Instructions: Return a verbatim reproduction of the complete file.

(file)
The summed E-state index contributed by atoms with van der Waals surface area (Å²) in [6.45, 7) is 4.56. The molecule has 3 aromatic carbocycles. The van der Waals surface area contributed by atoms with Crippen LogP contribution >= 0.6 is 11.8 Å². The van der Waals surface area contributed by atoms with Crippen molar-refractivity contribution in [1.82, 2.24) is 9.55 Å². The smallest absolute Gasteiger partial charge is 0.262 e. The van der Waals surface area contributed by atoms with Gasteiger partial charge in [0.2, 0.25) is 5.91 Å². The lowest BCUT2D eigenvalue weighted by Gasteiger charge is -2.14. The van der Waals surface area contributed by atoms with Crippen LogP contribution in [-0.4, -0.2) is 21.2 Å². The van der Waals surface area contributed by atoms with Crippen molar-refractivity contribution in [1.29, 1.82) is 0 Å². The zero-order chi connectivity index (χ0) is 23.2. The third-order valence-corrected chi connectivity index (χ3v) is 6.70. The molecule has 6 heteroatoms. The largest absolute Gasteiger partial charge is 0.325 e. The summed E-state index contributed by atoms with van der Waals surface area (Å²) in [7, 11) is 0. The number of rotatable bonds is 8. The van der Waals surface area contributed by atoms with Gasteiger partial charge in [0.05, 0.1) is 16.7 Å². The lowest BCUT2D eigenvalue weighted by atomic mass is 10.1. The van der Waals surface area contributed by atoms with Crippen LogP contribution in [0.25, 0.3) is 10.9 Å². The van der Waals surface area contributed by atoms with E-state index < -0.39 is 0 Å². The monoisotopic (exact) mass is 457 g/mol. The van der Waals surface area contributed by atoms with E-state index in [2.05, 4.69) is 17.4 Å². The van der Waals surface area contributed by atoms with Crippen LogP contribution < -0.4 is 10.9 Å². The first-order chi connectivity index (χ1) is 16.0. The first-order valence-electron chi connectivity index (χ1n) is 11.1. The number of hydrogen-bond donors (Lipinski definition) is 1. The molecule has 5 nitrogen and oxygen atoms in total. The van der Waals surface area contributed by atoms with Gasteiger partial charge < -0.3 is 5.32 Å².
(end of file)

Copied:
The summed E-state index contributed by atoms with van der Waals surface area (Å²) in [6.45, 7) is 4.56. The molecule has 3 aromatic carbocycles. The van der Waals surface area contributed by atoms with Crippen LogP contribution >= 0.6 is 11.8 Å². The van der Waals surface area contributed by atoms with Crippen molar-refractivity contribution in [1.82, 2.24) is 9.55 Å². The smallest absolute Gasteiger partial charge is 0.262 e. The van der Waals surface area contributed by atoms with Gasteiger partial charge in [0.2, 0.25) is 5.91 Å². The lowest BCUT2D eigenvalue weighted by Gasteiger charge is -2.14. The van der Waals surface area contributed by atoms with Crippen LogP contribution in [-0.4, -0.2) is 21.2 Å². The van der Waals surface area contributed by atoms with Crippen molar-refractivity contribution in [1.29, 1.82) is 0 Å². The zero-order chi connectivity index (χ0) is 23.2. The third-order valence-corrected chi connectivity index (χ3v) is 6.70. The molecule has 6 heteroatoms. The largest absolute Gasteiger partial charge is 0.325 e. The summed E-state index contributed by atoms with van der Waals surface area (Å²) in [7, 11) is 0. The number of rotatable bonds is 8. The van der Waals surface area contributed by atoms with Gasteiger partial charge in [0.05, 0.1) is 16.7 Å². The lowest BCUT2D eigenvalue weighted by atomic mass is 10.1. The van der Waals surface area contributed by atoms with Crippen LogP contribution in [0.25, 0.3) is 10.9 Å². The van der Waals surface area contributed by atoms with E-state index < -0.39 is 0 Å². The monoisotopic (exact) mass is 457 g/mol. The van der Waals surface area contributed by atoms with E-state index in [2.05, 4.69) is 17.4 Å². The van der Waals surface area contributed by atoms with Crippen LogP contribution < -0.4 is 10.9 Å². The first-order chi connectivity index (χ1) is 16.0. The first-order valence-electron chi connectivity index (χ1n) is 11.1. The number of hydrogen-bond donors (Lipinski definition) is 1. The molecule has 5 nitrogen and oxygen atoms in total. The van der Waals surface area contributed by atoms with Gasteiger partial charge < -0.3 is 5.32 Å².